“Highlights of the collection include ‘Grexit,’ which explores not only the collapse of the Greek economy, but also utopias . . . the incipient disappearance of the middle class on a global scale, and the notion of leisure. . . . While societal shifts are one of the main concerns of the collection, some of the stronger pieces in Bit Rot are defiantly personal. ‘Coffee & Cigarettes’ is a delightful, fragmentary account of compulsion from a writer who quit smoking more than twenty years ago . . . while ‘Notes on Relationships in the Twenty-First Century’ is . . . just as unsettling and vaguely disheartening as one might imagine. . . . Other pieces . . . create a dizzying moment of dislocation: as you start reading a piece, you are unsure whether it’s fiction or non-fiction, whether it can be ‘trusted’ or not. It’s an unsettling moment, a recurring and unavoidable dialectic over the nature of authority and ‘authority,’ the sort of intellectual jamming in which Coupland excels. . . . [O]ne of our most valuable social commentators . . . whose voice is undiminished after more than a quarter century in the cultural spotlight . . . [as well as] a writer, thinker and artist utterly perfect of and for his time.” National Post

“Fans of Coupland’s cheeky, time-mashing, brand-conscious prose will find this book a rollicking read with just enough doses of the surreal.” Quill and Quire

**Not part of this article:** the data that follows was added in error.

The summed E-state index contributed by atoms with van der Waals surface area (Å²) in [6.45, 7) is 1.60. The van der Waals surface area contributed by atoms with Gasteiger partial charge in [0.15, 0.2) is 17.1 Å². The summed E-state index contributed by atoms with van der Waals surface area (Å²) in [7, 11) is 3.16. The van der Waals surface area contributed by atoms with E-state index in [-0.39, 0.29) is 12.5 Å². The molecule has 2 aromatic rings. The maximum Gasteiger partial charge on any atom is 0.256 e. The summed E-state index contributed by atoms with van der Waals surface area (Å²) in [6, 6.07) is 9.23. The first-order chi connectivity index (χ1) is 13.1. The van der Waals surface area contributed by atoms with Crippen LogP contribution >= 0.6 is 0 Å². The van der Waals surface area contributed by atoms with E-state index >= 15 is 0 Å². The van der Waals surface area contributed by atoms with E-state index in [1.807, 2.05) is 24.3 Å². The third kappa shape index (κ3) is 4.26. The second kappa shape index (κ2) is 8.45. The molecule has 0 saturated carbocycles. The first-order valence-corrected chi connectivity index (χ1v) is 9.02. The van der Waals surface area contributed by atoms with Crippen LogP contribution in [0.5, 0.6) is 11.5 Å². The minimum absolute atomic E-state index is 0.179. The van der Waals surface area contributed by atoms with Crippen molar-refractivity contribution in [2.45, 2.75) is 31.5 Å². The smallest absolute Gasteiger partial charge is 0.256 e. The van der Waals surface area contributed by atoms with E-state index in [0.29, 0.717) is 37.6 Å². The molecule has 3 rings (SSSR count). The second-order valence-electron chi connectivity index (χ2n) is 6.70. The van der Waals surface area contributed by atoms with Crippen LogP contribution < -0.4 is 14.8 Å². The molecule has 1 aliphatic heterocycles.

“His approach to the world has always been one that inspired thoughtful engagement with ideas. In this way, Bit Rot highlights something we see very rarely in our culture, the act of creatively questioning. . . . Overall, Douglas Coupland’s new book Bit Rot brings fans the best of all the Coupland worlds.” —Geek Dad (blog)


PRAISE FOR DOUGLAS COUPLAND:

“Author and artist Douglas Coupland is pretty much the man—if you haven’t read any of his books, well, just consider them plugged.” —Techly

“He’s still iconic, twenty-five years after making his name.” —Torontoist

“Coupland is one of the country’s most prominent, prolific and popular artists.” —The Province

“Douglas Coupland is the closest thing we have to a Renaissance man. . . . His writing has inspired legions of devoted fans, all of them looking to him to interpret their relationship to technology, religion, the environment, love, death, work, play, violence, and popular culture.” —The Georgia Straight

“There are few authors who could be called the voice of a generation, but the tag fits Douglas Coupland—not only because he literally wrote the book Generation X, but for the way his prose oozes the irony and dark humor that define his peer group.” —Salon

“Douglas Coupland is Canada’s official Cool Guy. . . . He simply, humbly, writes, sculpts, designs and collates from his base in Vancouver, telling us about our country and about the world as it’s currently lived in. He works hard and produces material constantly. It’s a fortunate thing that one of our culture’s closest and most versatile observers is also one of its exemplars.” —Metro News  

"All . . . of his novels have glittered with his inexhaustible, magpie’s eye for the shiny, banal ephemera of modern life—much of it overshadowed by the prospect of impending global doom. His books feel tailor-made for the grunge generation: full of bored, overstimulated anomie, yet sparkling with endlessly chatty, deliciously readable observation.” —The Sunday Times

“Unremittingly famous for defining a generation, Douglas Coupland is, himself, a creative whirl.” —The New York Times